McAuliffe Promised Boilermakers He Would Build Car Plant in Virginia and Employ 2,000 Union Workers

Terry McAuliffe, Democratic nominee for governor in Virginia, told a conference of the International Brotherhood of Boilermakers in April 2010 that GreenTech Automotive, the company he chaired at the time, was going to build a hybrid and electric car manufacturing plant in Virginia. "I’m going to put it right in the heart of Virginia," McAuliffe promised his receptive audience of union members. "And we’re going to have 2,000 folks down there — all of them union members — and show that when you do it right, everybody benefits, including the state of Virginia."

But McAuliffe never made good on that promise. 

McAuliffe made the grand yet unfulfilled claim to Virginians one month after he became the chairman and 25% owner of GreenTech Automotive, a position that he held until his resignation in December 2012. At the time, the company was well along in negotiations with the state of Mississippi to receive a $5 million loan package for the construction of a planned Tunica County, Mississippi plant. In 2011, that deal was completed and the state loaned $3 million to GreenTech Automotive and $2 million to Tunica County, Mississippi. The county used its loan to acquire 100 acres of land and shortly thereafter transferred ownership of that land to GreenTech Automotive.

In July, the only structure that stood on the 100 acre lot in Tunica County, Mississippi where McAuliffe promised his company would build an electric vehicle manufacturing facility was a temporary construction trailer. That same month, GreenTech Automotive announced that it had spent $6.6 million to make the site construction ready, and had now begun the construction phase of the project.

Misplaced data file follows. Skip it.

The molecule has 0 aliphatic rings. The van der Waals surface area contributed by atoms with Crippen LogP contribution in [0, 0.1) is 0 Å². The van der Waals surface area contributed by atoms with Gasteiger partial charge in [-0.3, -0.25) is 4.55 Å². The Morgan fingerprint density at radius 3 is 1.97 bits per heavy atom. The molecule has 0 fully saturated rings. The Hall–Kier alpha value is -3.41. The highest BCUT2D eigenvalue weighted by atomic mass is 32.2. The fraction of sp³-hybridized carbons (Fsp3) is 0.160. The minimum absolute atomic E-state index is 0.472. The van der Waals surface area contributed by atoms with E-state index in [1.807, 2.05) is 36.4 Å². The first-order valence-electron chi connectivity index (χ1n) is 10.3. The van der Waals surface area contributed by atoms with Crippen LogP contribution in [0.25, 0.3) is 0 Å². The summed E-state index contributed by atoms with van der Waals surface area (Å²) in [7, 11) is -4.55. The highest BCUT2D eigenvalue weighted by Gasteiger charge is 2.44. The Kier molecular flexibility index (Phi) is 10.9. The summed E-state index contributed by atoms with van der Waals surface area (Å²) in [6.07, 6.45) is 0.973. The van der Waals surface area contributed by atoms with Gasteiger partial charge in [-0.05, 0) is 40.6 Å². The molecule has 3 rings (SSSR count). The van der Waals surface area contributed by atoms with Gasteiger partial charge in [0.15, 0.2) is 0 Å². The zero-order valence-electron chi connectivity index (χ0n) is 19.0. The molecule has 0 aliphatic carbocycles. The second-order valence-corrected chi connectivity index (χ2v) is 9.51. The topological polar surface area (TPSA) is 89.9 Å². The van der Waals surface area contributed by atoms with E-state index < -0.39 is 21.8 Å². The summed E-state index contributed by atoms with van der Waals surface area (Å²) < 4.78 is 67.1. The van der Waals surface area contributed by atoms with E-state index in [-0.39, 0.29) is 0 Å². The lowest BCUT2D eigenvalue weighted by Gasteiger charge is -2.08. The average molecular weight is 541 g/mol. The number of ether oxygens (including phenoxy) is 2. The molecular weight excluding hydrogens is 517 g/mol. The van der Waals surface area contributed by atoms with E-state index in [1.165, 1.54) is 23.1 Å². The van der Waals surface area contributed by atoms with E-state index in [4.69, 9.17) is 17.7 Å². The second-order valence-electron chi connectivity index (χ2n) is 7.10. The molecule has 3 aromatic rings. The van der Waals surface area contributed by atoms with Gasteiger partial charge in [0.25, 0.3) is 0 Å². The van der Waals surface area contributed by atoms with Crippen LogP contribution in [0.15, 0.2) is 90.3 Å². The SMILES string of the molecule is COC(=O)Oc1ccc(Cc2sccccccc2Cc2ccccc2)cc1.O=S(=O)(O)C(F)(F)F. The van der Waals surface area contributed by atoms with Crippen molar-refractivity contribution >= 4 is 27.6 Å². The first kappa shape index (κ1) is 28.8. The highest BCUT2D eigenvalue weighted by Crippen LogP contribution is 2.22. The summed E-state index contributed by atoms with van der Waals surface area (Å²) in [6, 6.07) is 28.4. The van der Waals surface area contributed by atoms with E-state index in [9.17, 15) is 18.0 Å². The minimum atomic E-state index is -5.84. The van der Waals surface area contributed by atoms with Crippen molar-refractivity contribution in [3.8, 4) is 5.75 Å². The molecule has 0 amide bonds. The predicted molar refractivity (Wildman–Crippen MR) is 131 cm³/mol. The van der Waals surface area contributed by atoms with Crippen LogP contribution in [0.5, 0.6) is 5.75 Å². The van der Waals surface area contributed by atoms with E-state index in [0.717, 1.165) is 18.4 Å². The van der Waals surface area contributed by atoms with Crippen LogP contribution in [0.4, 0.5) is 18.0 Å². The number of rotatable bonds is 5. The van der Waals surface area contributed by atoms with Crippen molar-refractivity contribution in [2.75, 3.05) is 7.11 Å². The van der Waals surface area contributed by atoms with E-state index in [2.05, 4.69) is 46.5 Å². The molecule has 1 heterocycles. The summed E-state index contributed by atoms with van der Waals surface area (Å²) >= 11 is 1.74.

A spokesperson for the McAuliffe campaign said that GreenTech Automotive had manufactured a total of 100 electric vehicles at the manufacturing facility it leases in Horn Lake, Mississippi, about 30 miles north of the 100 acre lot in Tunica County, Mississippi up until December 2012, when McAuliffe resigned as chairman. In a recent interview with a Memphis television station, a former employee estimated that the company manufactured 30 electric vehicles during his one and a half years working on the production line at the Horn Lake facility.

In July 2012, former President Bill Clinton, former Republican Governor of Mississippi Haley Barbour, and GreenTech Automotive President and CEO Charles Wang joined then Chairman McAuliffe at an elaborate party held at the Horn Lake location to celebrate the beginning of electric vehicle production there.

When McAuliffe made his promise to build a hybrid and electric car manufacturing plant in Virginia to the International Brotherhood of Boilermakers in April 2010, he set forth no conditions upon the promise. At the time, GreenTech Automotive's negotiations with the state of Virginia to secure financial incentives were at an early stage. Those negotiations never got past preliminary discussions.


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